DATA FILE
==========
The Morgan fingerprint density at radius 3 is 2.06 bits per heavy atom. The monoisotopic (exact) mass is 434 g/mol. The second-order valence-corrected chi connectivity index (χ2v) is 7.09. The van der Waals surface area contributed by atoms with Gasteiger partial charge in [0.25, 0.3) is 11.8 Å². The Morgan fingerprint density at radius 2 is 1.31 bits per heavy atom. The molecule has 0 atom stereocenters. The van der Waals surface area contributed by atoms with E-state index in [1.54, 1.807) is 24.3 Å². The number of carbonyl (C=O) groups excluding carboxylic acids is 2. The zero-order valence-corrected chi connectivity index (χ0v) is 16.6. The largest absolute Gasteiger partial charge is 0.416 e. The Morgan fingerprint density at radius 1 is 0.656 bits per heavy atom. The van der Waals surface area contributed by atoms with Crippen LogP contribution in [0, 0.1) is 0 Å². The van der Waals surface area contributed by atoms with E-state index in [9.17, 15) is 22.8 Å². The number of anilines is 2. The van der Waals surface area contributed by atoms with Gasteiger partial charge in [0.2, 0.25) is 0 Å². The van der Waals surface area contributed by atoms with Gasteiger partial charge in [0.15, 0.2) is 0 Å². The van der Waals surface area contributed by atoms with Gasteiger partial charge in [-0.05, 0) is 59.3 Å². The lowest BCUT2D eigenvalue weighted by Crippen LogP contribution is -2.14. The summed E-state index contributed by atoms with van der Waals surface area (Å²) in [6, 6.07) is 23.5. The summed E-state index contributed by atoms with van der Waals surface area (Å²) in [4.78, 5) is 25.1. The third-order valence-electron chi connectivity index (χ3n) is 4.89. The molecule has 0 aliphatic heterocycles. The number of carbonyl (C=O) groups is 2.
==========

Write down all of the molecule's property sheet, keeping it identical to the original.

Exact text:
The Morgan fingerprint density at radius 3 is 2.06 bits per heavy atom. The monoisotopic (exact) mass is 434 g/mol. The second-order valence-corrected chi connectivity index (χ2v) is 7.09. The van der Waals surface area contributed by atoms with Gasteiger partial charge in [0.25, 0.3) is 11.8 Å². The Morgan fingerprint density at radius 2 is 1.31 bits per heavy atom. The molecule has 0 atom stereocenters. The van der Waals surface area contributed by atoms with E-state index in [1.54, 1.807) is 24.3 Å². The number of carbonyl (C=O) groups excluding carboxylic acids is 2. The zero-order valence-corrected chi connectivity index (χ0v) is 16.6. The largest absolute Gasteiger partial charge is 0.416 e. The Morgan fingerprint density at radius 1 is 0.656 bits per heavy atom. The van der Waals surface area contributed by atoms with Crippen LogP contribution in [0, 0.1) is 0 Å². The van der Waals surface area contributed by atoms with E-state index in [9.17, 15) is 22.8 Å². The number of anilines is 2. The van der Waals surface area contributed by atoms with Gasteiger partial charge in [0.2, 0.25) is 0 Å². The van der Waals surface area contributed by atoms with Gasteiger partial charge in [0.15, 0.2) is 0 Å². The van der Waals surface area contributed by atoms with Gasteiger partial charge in [-0.05, 0) is 59.3 Å². The lowest BCUT2D eigenvalue weighted by Crippen LogP contribution is -2.14. The summed E-state index contributed by atoms with van der Waals surface area (Å²) in [6, 6.07) is 23.5. The summed E-state index contributed by atoms with van der Waals surface area (Å²) in [4.78, 5) is 25.1. The third-order valence-electron chi connectivity index (χ3n) is 4.89. The molecule has 0 aliphatic heterocycles. The number of carbonyl (C=O) groups is 2.